Long winters like the one we are experiencing this year in Quebec's Eastern Townships make life difficult for animals. Deep snow that persists for months makes it hard for deer to find food in the woods and as time passes they come closer and closer to barns and houses. Yesterday I glanced out a window, disrupting two deer who were not far away, searching for something to eat. [caption id="attachment_7324" align="aligncenter" width="5184"] Here's looking at you![/caption] As I went to get my camera, another deer appeared. Then another, and another, and another.
Yesterday the temperature in Quebec's Eastern Townships was hovering just above freezing. The sky was brilliant blue and the sun glinting off clean, fresh snow brought out dozens of people, walking and talking -- and fishing through the ice. We live next door to Manoir Hovey, an outstanding resort hotel and a member of the prestigious international group, Relais et Chateaux. I didn't have my camera with me yesterday to photograph the fun, but luckily I have photos that I took at Manoir Hovey in 2008 that show a similar scene.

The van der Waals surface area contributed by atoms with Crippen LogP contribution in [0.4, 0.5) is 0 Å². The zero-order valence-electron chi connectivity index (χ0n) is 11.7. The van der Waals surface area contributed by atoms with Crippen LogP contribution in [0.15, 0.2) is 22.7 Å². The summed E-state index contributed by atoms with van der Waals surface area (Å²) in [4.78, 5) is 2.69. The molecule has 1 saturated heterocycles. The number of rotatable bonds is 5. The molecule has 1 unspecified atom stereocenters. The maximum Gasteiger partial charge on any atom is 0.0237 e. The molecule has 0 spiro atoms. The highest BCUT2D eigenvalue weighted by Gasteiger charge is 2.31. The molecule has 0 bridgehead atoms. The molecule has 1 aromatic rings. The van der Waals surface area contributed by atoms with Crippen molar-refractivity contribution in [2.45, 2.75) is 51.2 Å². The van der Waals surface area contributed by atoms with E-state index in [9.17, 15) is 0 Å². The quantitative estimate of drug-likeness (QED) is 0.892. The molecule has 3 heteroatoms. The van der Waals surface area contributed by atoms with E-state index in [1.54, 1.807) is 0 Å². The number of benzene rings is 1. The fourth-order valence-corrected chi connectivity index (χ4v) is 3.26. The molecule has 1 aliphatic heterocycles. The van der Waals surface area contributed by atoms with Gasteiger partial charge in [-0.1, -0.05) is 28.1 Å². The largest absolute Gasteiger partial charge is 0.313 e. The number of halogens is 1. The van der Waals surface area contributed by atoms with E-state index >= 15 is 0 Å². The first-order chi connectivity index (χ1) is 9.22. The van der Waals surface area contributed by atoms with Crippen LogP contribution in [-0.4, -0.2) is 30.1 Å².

On a winter day when temperatures throughout Mid and Eastern North America are plummetting, it is difficult not to project human emotions onto the landscape. How can winter be so cruel and miserable? A poem by the American poet Wallace Stevens suggests we should think more objectively about what we see outside our door. The Snow Man One must have a mind of winter To regard the frost and the boughs Of the pine-trees crusted with snow; And have been cold a long time To behold the junipers shagged with ice,